Living While Black

I have rarely shied away from giving voice to what it’s like to be a Black parent concerned for the health and safety of her Black child.

No reason to stop speaking up now.

I love the skin I’m in. I hope everyone does. Saying that shouldn’t imply that I think my skin or experience is better than anyone else’s; it’s just, I like the skin I’m in.  I love Hope and her skin too.

Being Black is a critical part of my identity. I live and breathe this skin. I walk around in it. I see out of it. It shapes how people perceive me, probably more than most folks would care to admit.

It hasn’t been, nor is it always pleasant to wear this skin. It has a tough legacy, especially in the US, that I end up dragging around with me. It shapes my world view.

Sometimes people haven’t treated me very well because of this skin.

Class and education haven’t completely protected me from ill treatment in this skin.

Folks make assumptions about me in this skin.

If I exceed the expectations of my skin, I’m characterized as “so articulate,” “such a surprise” and “so different than other Black folk.”

Yeah, people have actually said that ish to me and expected to me to take it as a compliment.

In spite of other people’s stupidity, I’ve never hated my skin.

I love who I am, my history, my browness.

This all has come in handy, this sense of self, when figuring out ways to help Hope learn to love herself.  Seriously, if I didn’t have a good sense of self and love myself, this adoption journey was *not* have been the move.

But now, not only am I saddled with teaching Hope self-love, I shoulder the burden of keeping her safe. Sure there’s the safe that’s just from self-harm, there’s the safe from strangers, there’s the safe from kitchen appliances and all that, but honestly, folks would not believe how much I generally fear for her safety when it comes to law enforcement and well, just generally…folks who don’t look like us.

That’s hard to admit. It doesn’t sound very nice, does it? Some folks would say it’s racist. Prejudiced maybe, but not racist (there’s no power/superiority element, thus an inability to be racist by definition).

It’s not that I don’t like folks who don’t look like us, but I actually worry that folks who don’t look like us—a really sad euphemism for White folks I admit—might perceive her behavior in ways that could easily become dangerous for her.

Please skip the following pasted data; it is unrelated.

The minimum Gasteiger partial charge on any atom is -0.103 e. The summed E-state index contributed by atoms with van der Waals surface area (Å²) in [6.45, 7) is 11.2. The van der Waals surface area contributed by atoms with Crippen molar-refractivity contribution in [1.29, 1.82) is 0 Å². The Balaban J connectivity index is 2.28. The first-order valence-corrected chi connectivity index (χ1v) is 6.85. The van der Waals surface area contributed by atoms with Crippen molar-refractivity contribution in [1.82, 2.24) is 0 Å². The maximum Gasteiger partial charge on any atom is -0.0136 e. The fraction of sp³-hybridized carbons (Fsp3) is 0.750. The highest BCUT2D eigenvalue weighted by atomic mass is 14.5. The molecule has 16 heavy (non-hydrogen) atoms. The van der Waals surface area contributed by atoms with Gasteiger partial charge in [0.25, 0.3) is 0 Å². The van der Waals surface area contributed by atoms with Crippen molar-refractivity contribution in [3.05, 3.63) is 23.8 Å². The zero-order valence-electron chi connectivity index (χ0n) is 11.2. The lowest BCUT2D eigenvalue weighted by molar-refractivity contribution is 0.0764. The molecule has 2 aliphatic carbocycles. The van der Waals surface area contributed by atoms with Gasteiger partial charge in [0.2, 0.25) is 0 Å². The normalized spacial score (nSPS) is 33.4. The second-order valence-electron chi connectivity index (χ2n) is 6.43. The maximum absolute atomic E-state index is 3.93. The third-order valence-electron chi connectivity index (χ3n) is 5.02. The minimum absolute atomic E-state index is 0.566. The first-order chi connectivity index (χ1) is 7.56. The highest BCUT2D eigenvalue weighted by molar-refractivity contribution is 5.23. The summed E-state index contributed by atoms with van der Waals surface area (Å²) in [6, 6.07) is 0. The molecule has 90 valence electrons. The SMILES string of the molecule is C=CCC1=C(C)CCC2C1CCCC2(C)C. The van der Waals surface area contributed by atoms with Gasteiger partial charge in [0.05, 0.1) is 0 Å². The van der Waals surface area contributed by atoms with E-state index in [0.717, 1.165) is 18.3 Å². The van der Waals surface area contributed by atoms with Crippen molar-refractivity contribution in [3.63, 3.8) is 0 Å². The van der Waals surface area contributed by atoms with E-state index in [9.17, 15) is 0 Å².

Last week, Hope and I were in a car accident. We were sitting at a stop light and a woman rammed into us from behind…twice.  Yeah, she hit us twice.

As I gathered my wits about me, Hope lost her ish. It was her first car accident.  She was scared, very scared.  She reverted back to her 5 year old self, and Hope’s 5 year old self is…the worst. Seriously, I loathe these emotional outbursts because you can’t reason with an upset too big, school aged toddler.

I motioned for the lady to pull over and began to navigate my car off the main road.  The other driver cut me off.  Yep, she’d just hit us twice and then cut me off while trying to pull over.  I really became worried about what would happen next.

I rolled down my window and the driver, a White woman, rolled down hers and she screeched that she had hit me because she had fallen asleep.

Hope screeched and yelled and cried and screeched some more at the lady, calling her dumb, scary, a bad, bad person for hitting our car and hurting us. She was inconsolable.  (Secretly I was calling this woman everything but a child of God inside my head, so there was a part of me who enjoyed Hope dressing her down.)

But, the look on the woman’s face changed everything. I can’t even describe it. Suddenly, I felt like we were the ones under the microscope, we were the ones somehow making her uncomfortable, never mind that my back and shoulder were already beginning to hurt from where the seatbelt kept me from hitting my steering wheel.

I said nothing. I only reached out and put my hand over Hope’s mouth.

I motioned for the lady to pull into the nearby parking lot.

When we were stable, I told Hope not to say another word. I implored her to stay in the car and just  be quiet.

I didn’t do this because she wouldn’t add anything to the conversation. I said it because the non-verbal reaction of the other driver let me know that anymore from Hope and she might feel…uncomfortable, threatened.

Discomfort for people who don’t look like us, has repeatedly been shown to be hazardous to the health of people who do look like us.

I could not risk it.  Hope’s safety was paramount.

When the driver stepped out of her car, still proclaiming she had fallen asleep along with a litany of other excuses, her eyes were glassy, her breath…well, let’s say that it didn’t smell sleepy.

I’m pretty sure she’d been drinking.

But I chose not to call the police.

Yes, I know she would’ve been ticketed for hitting us from behind.

Yes, I suspected that she was impaired and that, at a minimum, she should’ve been subjected to field sobriety test.

Yes, she could’ve harmed someone else by getting back on the road.

Yes, there was no legal record.

Yes, I have mixed feelings about possibly letting an impaired driver back on the road with nothing to stop her and no real, lasting consequences.

Yeah, maybe I contributed to another set of social ills.